“I didn’t hear from Judy for several months after that class. One day my phone rang. Judy called to say that she had reconciled with her husband and was taking confirmation instruction at a local WELS church. ‘I’m over halfway through. Would you like to come to my confirmation?’ Judy asked. I agreed to go, if she sent an invitation.

“The day of Judy’s confirmation, my wife and I arrived just before the service started and sat in the last row. During the service, Judy carried her three-year-old daughter to the front of the church with her husband. That day, Judy and her daughter were baptized, and Judy and her husband were confirmed.

“My wife and I were last in line to welcome the new confirmands. As soon as Judy saw me, her eyes widened. She ran around my wife and embraced me. Judy turned to my wife and said, ‘I never would have made it without Fred!’ I said, ‘Oh no, Judy. It was the Holy Spirit.’ Judy replied to me, ‘I know, but the Holy Spirit sent you.’”

What a privilege it is to share the sweet message of the gospel with those in halfway houses, jails, and prisons! For more information on WELS Prison Ministry, e-mail prisonministry@wels.net or call 507-354-3130.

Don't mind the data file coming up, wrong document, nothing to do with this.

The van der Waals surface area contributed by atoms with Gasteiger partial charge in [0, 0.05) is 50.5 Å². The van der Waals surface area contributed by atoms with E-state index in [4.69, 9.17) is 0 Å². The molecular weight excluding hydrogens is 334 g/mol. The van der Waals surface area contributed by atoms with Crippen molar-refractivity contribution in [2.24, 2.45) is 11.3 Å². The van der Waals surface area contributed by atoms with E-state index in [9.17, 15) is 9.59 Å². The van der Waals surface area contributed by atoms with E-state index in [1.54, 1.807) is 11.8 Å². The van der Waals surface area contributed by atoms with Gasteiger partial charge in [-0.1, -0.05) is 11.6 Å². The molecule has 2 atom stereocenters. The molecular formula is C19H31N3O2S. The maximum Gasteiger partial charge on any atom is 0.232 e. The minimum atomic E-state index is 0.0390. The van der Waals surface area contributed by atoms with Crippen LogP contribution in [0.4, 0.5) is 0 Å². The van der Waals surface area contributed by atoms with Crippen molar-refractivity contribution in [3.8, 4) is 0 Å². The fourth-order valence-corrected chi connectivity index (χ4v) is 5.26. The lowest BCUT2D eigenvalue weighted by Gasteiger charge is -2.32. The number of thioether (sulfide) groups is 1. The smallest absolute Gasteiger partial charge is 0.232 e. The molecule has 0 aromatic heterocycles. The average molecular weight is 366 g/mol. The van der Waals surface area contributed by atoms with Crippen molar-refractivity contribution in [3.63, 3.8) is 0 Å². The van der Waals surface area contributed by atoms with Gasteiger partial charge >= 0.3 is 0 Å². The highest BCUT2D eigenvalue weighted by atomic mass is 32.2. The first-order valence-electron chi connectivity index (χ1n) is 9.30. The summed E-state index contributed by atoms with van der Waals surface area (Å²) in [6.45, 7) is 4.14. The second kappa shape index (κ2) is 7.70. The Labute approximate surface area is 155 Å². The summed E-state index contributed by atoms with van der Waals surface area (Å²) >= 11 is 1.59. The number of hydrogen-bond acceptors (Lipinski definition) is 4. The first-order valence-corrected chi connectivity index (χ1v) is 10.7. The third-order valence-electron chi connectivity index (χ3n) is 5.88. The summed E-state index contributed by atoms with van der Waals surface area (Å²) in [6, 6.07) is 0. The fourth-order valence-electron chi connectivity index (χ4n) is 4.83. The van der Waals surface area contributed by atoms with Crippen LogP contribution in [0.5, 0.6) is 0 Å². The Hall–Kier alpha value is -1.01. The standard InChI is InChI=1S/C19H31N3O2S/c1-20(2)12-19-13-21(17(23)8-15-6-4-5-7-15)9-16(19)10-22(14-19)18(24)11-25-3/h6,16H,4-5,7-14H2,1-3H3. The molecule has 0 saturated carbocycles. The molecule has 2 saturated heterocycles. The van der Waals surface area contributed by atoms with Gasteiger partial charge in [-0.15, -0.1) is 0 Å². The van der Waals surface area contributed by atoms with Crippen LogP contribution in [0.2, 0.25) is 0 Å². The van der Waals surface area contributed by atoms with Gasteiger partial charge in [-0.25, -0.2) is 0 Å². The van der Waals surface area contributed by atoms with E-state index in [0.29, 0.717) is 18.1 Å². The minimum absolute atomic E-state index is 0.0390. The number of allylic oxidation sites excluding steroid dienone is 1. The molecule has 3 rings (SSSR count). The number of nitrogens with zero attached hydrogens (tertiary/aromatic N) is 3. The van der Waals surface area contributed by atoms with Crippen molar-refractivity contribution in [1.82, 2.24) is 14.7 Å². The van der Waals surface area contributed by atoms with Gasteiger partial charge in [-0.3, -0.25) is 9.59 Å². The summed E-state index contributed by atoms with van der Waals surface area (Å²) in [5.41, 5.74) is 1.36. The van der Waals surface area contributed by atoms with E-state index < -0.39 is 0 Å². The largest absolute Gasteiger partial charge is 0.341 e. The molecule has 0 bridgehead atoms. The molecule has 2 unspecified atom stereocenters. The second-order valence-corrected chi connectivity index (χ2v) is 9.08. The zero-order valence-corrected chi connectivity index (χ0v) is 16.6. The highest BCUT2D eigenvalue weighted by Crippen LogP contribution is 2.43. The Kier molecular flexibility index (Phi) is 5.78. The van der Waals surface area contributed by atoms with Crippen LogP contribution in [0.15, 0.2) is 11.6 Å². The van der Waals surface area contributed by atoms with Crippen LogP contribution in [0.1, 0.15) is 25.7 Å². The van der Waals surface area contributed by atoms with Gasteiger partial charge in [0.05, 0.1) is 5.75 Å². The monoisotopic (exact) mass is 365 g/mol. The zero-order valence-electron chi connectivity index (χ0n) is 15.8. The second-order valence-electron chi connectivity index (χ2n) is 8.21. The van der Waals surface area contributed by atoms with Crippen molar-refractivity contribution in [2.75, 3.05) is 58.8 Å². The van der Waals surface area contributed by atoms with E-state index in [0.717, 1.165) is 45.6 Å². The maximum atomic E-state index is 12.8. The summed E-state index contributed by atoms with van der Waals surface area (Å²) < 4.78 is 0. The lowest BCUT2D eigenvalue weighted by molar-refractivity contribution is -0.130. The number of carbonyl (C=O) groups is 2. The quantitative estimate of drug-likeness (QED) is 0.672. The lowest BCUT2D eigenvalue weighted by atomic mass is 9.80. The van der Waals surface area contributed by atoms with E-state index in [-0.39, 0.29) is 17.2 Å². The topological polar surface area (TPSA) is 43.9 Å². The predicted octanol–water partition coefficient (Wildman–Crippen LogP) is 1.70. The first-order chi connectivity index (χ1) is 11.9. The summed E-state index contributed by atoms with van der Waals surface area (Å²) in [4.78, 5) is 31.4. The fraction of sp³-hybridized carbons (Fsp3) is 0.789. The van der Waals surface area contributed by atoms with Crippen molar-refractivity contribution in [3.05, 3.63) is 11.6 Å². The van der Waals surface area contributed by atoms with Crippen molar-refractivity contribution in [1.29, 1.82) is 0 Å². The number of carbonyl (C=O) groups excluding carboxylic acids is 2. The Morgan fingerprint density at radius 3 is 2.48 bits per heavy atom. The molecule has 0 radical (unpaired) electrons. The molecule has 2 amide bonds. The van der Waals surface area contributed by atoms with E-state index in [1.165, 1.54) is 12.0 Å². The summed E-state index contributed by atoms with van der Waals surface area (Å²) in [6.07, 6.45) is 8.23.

“Your brother was arrested!”

Darren Green is pastor at St. Peter, Monticello, Minn., and District Special Ministries Coordinator

“Your brother was arrested!” Those words hit me like a brick through the phone as my parents conveyed the news. The memory of those words and the event have started to diminish, but the emotions that were stirred in me, and especially in my parents, are still there.
I remember the sleepless nights, wondering and worrying about my brother, worrying and wondering about my parents. I remember listening to their struggles and inner turmoil. It took a huge toll on them as they tried to help my brother in whatever way they could, even looking at mortgaging the farm to pay the legal bills.